SALT LAKE CITY — As hot and dry conditions continue, the Utah Division of Wildlife Resources is weighing in on an increased number of wildlife sightings in residential areas across the state.
Standing near intersections, taking over construction sites, making friends with people’s pets and spotted in backyards – wildlife has been caught on camera all over the Beehive State in recent weeks.
“We’re just seeing these animal more often,” said Faith Heaton Jolley with the Utah Division of Wildlife Resources (DWR).
Of course, Utah is no stranger to animals. But this year, residential areas are looking a little extra wild.
“We’re living in a lot of these habitat areas that are home for bears, cougars, deer,” said Heaton Jolley. “Most of the time we’re trying to relocate those animals out of the urban areas.”
According to DWR, there are a number of reasons why we are seeing more wildlife — from the areas we are building in, to increased wildlife populations, or even just seeing more of them because of an increased popularity of doorbell and security cameras.
This year, however, DWR biologists believe there is one main factor driving wildlife: Drought conditions, impacting 98 percent of the state.
“It’s just really hot, it’s really dry, it’s a drought year and often times when that happens it can push wildlife into some of our urban, residential areas,” Heaton Jolley said.
In turn, sending Utah’s four-legged friends searching for refuge right in your neighborhood.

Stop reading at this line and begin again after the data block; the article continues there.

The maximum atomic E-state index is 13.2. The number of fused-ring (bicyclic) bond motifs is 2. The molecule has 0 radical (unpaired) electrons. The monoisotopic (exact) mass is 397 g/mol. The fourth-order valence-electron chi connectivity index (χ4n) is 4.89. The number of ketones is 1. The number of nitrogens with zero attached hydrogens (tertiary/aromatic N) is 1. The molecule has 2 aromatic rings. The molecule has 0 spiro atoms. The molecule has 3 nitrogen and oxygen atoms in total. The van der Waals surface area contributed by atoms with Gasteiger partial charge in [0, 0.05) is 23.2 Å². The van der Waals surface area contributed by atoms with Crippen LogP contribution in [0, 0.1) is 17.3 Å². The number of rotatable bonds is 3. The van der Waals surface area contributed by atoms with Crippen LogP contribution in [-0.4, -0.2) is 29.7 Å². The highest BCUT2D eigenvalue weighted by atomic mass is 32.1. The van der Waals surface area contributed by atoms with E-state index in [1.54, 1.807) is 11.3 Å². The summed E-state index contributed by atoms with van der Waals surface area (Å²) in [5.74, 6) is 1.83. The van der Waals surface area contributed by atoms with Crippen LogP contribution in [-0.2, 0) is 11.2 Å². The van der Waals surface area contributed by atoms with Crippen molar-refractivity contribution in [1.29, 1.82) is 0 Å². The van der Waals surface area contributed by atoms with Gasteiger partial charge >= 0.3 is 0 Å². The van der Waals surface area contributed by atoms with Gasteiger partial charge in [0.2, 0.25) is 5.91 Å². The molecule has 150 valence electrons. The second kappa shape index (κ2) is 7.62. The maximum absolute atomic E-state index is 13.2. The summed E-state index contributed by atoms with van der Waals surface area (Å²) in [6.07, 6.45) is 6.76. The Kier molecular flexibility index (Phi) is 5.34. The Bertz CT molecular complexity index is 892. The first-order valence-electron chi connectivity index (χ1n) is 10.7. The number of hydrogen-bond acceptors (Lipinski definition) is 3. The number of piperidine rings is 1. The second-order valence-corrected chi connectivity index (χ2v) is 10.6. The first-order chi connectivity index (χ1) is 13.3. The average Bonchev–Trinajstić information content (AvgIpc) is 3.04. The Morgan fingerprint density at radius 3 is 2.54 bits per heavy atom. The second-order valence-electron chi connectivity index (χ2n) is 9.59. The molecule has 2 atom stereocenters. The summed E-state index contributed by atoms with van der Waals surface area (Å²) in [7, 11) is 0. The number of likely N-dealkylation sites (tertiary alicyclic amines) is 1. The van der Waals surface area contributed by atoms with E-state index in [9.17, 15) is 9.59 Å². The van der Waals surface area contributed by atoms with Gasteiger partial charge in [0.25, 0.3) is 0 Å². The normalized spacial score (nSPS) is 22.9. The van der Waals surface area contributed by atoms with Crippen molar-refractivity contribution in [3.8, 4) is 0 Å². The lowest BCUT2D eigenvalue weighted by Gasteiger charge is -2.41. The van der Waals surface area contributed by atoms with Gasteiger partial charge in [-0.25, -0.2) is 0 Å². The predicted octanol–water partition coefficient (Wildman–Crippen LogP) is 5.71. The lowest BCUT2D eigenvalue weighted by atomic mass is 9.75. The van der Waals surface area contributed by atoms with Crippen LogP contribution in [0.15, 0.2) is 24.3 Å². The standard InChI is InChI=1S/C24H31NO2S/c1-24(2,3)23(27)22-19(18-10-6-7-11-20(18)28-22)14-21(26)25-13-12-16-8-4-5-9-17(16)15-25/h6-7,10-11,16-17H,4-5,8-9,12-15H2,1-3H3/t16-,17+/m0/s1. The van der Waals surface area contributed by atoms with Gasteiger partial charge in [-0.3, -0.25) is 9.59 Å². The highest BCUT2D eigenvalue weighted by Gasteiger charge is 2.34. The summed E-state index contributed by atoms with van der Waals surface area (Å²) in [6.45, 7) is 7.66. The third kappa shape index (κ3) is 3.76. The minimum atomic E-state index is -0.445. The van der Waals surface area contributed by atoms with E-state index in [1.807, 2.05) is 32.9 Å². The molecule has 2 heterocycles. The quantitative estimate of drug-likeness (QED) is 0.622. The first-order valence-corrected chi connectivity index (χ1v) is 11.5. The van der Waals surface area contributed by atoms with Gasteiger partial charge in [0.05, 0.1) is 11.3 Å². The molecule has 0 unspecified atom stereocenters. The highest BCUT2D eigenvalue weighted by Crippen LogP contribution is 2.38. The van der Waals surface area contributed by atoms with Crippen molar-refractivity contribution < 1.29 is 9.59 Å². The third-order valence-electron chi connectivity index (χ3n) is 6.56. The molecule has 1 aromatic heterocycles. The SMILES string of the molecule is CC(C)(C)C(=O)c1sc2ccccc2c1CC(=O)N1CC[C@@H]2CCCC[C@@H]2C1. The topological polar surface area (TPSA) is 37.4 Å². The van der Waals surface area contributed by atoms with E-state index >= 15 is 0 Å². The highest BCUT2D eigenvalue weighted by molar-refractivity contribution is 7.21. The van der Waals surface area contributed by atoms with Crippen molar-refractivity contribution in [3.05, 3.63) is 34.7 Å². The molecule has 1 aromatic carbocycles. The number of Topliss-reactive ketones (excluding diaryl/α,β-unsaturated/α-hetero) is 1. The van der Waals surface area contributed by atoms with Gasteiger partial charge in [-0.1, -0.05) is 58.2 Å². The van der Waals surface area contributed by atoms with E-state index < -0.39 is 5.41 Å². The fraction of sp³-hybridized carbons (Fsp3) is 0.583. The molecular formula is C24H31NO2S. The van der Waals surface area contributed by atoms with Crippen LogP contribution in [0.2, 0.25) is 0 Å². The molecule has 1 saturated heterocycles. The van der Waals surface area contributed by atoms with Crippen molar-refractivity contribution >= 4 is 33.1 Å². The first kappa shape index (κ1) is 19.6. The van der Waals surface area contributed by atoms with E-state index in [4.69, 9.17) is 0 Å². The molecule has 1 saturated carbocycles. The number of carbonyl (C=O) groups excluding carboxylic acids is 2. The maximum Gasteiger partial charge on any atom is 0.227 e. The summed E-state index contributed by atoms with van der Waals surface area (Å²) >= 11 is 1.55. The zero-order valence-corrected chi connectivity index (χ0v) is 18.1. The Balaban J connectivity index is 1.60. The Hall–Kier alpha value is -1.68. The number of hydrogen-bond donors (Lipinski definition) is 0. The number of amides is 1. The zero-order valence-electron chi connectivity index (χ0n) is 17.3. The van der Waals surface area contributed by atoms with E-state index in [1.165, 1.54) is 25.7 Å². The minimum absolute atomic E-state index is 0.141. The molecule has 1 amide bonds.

“It’s so hot and dry, they’re coming down to get food and water. But unless it’s threatening you, don’t bother them and leave them alone,” Heaton Jolley continued.
DWR provides a list of things you can do to remove attractants from your property, including:
- Restricting access by fencing gardens, compost piles and ponds.
- Installing chimney caps/closing off crawl spaces
- Securing trash with a locking lid, or waiting until the morning of pick up to put it out
- Picking up fallen fruit and ripened vegetables
- Trimming vegetation to reduce hiding places
- Installing outdoor lighting and noise makers as a deterrent
- Supervising pets when they are outside and securing them inside at night
- Removing bird feeders
Above all, DWR asks that residents use their best judgment. If an animal is dangerous or could cause conflict, report it to DWR immediately.
If it is not dangerous, or appears to be passing through, DWR advises not to touch it, feed it, or water it.
“This is their home too, so we need to make sure we’re being hospitable neighbors when we can,” Heaton Jolley said.
To report a potentially dangerous wild animal, contact DWR.